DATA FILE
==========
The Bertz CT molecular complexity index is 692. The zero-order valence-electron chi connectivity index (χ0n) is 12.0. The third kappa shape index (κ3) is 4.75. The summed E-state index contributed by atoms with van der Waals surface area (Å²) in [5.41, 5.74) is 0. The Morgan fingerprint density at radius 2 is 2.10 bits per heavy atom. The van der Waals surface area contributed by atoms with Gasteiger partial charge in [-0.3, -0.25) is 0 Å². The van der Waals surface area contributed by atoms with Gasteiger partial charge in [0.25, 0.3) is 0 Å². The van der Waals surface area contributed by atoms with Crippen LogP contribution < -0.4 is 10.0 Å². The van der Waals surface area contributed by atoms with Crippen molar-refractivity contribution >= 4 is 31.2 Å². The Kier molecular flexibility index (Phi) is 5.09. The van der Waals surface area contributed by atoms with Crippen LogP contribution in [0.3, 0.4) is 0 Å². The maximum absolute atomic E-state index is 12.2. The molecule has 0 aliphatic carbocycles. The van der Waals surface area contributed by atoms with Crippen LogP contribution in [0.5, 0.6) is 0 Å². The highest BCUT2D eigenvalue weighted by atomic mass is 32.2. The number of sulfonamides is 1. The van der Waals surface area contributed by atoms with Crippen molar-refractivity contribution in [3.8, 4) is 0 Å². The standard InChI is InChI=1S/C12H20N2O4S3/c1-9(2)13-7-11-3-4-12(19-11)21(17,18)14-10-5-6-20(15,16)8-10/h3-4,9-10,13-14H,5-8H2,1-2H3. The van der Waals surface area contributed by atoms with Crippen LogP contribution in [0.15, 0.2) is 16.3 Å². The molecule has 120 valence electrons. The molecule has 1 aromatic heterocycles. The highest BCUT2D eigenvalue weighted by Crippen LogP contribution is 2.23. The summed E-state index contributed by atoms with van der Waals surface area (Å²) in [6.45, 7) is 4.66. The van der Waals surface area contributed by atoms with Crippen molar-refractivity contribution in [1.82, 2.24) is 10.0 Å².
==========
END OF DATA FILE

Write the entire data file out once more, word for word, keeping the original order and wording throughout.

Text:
The Bertz CT molecular complexity index is 692. The zero-order valence-electron chi connectivity index (χ0n) is 12.0. The third kappa shape index (κ3) is 4.75. The summed E-state index contributed by atoms with van der Waals surface area (Å²) in [5.41, 5.74) is 0. The Morgan fingerprint density at radius 2 is 2.10 bits per heavy atom. The van der Waals surface area contributed by atoms with Gasteiger partial charge in [-0.3, -0.25) is 0 Å². The van der Waals surface area contributed by atoms with Gasteiger partial charge in [0.25, 0.3) is 0 Å². The van der Waals surface area contributed by atoms with Crippen LogP contribution < -0.4 is 10.0 Å². The van der Waals surface area contributed by atoms with Crippen molar-refractivity contribution >= 4 is 31.2 Å². The Kier molecular flexibility index (Phi) is 5.09. The van der Waals surface area contributed by atoms with Crippen LogP contribution in [0.3, 0.4) is 0 Å². The maximum absolute atomic E-state index is 12.2. The molecule has 0 aliphatic carbocycles. The van der Waals surface area contributed by atoms with Crippen LogP contribution in [0.5, 0.6) is 0 Å². The highest BCUT2D eigenvalue weighted by atomic mass is 32.2. The number of sulfonamides is 1. The van der Waals surface area contributed by atoms with Crippen molar-refractivity contribution in [3.8, 4) is 0 Å². The standard InChI is InChI=1S/C12H20N2O4S3/c1-9(2)13-7-11-3-4-12(19-11)21(17,18)14-10-5-6-20(15,16)8-10/h3-4,9-10,13-14H,5-8H2,1-2H3. The van der Waals surface area contributed by atoms with Crippen LogP contribution in [0.15, 0.2) is 16.3 Å². The molecule has 120 valence electrons. The molecule has 1 aromatic heterocycles. The highest BCUT2D eigenvalue weighted by Crippen LogP contribution is 2.23. The summed E-state index contributed by atoms with van der Waals surface area (Å²) in [6.45, 7) is 4.66. The van der Waals surface area contributed by atoms with Crippen molar-refractivity contribution in [1.82, 2.24) is 10.0 Å².